When the Town Hall was taken over by the Army, in addition to it being used for lectures it was also the entertainment centre for the Army. A false ceiling was installed to improve the acoustics and make it warmer. Cinema shows and ENSA concerts were performed and civilians were allowed to attend.
Food rationing became a way of life, as the war progressed more of our ships were being sunk and the rations became smaller and smaller, at one stage the meat ration was ten pence (10d) worth each per week. The heavy manual work done by farm workers entitled them to extra cheese rations.
Dig for victory became a slogan. A gardening club was formed and many people who had never done any gardening before banded together to cultivate allotments or any piece of spare land which could be dug up and the produce shared among the members or used to supply the British Restaurant which had been established at the school canteen to supply cheap and nourishing meals for the community.
A pig club was formed, each member contributed a weekly sum to buy the ration of pig meal which was mixed with the kitchen waste from the members. One pig could be killed after a certain number of weeks and the meat shared among the members. A welcome extra to the meagre meat ration.
Other ways were exploited to gain extra rations, not all of them legal. The army cooks made a bit of extra money selling surplus tinned food to the locals. A local gamekeeper supplied some of his friends with the occasional pair of rabbits or brace of pheasants and there was always a bit of poaching to be done. By wheeling and dealing with each other it was possible to supplement the rations and in so doing a close community was formed. Nobody went hungry.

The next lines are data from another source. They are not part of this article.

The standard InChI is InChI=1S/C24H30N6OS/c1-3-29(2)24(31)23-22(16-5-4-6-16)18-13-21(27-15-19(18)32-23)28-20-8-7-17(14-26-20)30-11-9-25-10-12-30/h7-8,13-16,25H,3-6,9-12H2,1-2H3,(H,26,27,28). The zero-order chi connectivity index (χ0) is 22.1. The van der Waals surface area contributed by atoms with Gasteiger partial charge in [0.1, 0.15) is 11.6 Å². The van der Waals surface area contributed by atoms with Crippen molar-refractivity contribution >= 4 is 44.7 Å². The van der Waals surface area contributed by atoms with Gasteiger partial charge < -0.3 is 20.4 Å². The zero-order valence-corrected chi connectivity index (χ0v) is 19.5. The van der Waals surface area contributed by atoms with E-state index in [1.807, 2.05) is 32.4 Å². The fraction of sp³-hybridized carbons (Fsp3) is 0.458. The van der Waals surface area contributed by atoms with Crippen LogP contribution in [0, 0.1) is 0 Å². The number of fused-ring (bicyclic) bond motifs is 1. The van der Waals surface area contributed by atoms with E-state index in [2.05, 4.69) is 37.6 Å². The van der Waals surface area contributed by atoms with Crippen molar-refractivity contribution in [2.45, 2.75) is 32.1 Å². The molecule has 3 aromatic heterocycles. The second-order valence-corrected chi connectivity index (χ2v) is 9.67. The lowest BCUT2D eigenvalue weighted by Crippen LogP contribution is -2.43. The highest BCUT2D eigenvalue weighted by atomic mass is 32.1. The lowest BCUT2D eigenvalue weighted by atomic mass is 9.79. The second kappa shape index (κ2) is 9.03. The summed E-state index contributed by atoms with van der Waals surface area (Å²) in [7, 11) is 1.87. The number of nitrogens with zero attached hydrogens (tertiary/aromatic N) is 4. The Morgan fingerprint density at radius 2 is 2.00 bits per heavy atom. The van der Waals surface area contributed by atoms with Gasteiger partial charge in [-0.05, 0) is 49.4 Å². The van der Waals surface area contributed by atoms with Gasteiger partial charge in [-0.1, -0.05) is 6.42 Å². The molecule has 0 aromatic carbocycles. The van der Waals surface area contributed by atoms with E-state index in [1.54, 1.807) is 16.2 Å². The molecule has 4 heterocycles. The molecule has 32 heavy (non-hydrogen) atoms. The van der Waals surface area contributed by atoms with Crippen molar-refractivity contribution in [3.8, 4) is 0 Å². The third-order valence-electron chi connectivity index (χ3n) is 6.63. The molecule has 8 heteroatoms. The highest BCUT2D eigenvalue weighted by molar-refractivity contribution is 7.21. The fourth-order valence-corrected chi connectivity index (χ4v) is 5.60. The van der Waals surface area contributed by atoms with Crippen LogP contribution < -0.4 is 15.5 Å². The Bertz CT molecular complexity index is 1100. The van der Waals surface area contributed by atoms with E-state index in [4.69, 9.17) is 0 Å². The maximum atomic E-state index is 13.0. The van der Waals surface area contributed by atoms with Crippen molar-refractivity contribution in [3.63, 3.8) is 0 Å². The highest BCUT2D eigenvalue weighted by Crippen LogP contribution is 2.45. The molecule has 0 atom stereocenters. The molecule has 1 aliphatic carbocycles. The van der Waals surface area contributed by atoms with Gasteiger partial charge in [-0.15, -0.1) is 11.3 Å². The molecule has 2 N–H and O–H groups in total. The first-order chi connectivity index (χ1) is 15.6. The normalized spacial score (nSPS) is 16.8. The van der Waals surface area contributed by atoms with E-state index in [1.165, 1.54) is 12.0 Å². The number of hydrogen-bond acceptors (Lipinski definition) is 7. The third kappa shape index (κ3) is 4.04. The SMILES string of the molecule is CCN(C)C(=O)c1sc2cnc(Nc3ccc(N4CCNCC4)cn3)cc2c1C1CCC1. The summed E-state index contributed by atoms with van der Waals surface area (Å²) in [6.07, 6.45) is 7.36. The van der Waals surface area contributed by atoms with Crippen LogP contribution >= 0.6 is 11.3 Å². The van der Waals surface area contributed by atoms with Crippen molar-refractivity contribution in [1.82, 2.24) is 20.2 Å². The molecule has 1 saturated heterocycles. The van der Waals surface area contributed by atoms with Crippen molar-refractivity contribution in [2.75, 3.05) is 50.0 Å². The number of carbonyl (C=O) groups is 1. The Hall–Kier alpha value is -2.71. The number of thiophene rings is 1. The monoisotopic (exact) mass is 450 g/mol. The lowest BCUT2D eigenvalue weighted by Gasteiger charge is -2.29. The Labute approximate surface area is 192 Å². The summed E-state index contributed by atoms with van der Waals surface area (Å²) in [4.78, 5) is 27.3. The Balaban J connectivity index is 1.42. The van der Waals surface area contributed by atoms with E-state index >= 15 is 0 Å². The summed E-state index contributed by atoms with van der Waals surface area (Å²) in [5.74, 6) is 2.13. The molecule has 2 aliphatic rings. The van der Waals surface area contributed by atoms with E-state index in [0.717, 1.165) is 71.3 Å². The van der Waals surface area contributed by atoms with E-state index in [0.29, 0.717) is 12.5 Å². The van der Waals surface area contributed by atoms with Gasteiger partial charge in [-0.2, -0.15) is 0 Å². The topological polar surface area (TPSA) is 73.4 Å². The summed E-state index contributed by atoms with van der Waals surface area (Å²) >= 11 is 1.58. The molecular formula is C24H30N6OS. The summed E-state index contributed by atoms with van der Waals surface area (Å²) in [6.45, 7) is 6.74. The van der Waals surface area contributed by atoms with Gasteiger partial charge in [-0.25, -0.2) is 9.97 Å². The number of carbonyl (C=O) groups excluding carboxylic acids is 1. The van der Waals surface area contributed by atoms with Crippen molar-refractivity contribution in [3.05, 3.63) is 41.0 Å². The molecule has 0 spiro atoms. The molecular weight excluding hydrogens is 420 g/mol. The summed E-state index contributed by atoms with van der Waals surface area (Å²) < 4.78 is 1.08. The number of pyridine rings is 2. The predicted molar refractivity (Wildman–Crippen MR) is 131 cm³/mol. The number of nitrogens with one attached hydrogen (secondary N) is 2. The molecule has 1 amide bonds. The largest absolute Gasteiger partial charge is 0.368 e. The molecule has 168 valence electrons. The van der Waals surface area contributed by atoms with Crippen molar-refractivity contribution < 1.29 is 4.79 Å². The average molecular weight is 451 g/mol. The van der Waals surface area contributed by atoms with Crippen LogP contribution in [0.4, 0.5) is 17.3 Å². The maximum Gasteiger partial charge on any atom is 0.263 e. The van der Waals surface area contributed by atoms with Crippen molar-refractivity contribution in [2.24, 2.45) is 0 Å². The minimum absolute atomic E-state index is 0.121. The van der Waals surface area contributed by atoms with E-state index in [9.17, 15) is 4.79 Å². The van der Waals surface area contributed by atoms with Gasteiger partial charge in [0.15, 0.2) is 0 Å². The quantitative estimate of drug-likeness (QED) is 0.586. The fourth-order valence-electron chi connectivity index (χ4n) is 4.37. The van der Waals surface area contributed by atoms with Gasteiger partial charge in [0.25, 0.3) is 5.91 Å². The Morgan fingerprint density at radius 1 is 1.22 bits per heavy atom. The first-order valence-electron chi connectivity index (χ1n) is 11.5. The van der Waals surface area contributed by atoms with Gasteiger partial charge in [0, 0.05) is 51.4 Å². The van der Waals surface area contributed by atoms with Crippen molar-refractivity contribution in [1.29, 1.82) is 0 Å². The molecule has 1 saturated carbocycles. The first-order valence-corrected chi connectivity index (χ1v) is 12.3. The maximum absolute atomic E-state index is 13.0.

The Government needed money to pay for weapons, munitions etc and instigated many ideas to encourage the public to put their money into National Savings. One of these was Spitfire Day when a Supermarine Spitfire was brought to the village on a RAF low-loader and erected in the Market Square where it stood for one day. In this way the public could see what their money was helping to buy with the added attraction of seeing a Spitfire close up.
"Tanks for Attack" was another scheme when the village put in a very great effort. A pageant was held in the grounds of Castle House comprising thirteen tableaux depicting the history of the village from the beginning of the fifth century to the time when Sir Arthur Churchman presented the deeds of the Castle to Orford Town Trust as a gift to the nation.
Scenes included Mr Ross-Taylor playing the part of James Coe, the first mayor, returning to Orford with the first charter from Queen Elizabeth the First in 1679. Ancient Britons lying in wait for Roman Legionnaires in 400AD. Building the Castle. The Orford Merman 1292. The final scene shown was of Mr Ross-Taylor, chairman of the Orford Town Trust handing the keys of the Castle to the safe keeping of the Claviger Mr W Roberts who, at 92 years of age was at the ceremony throughout.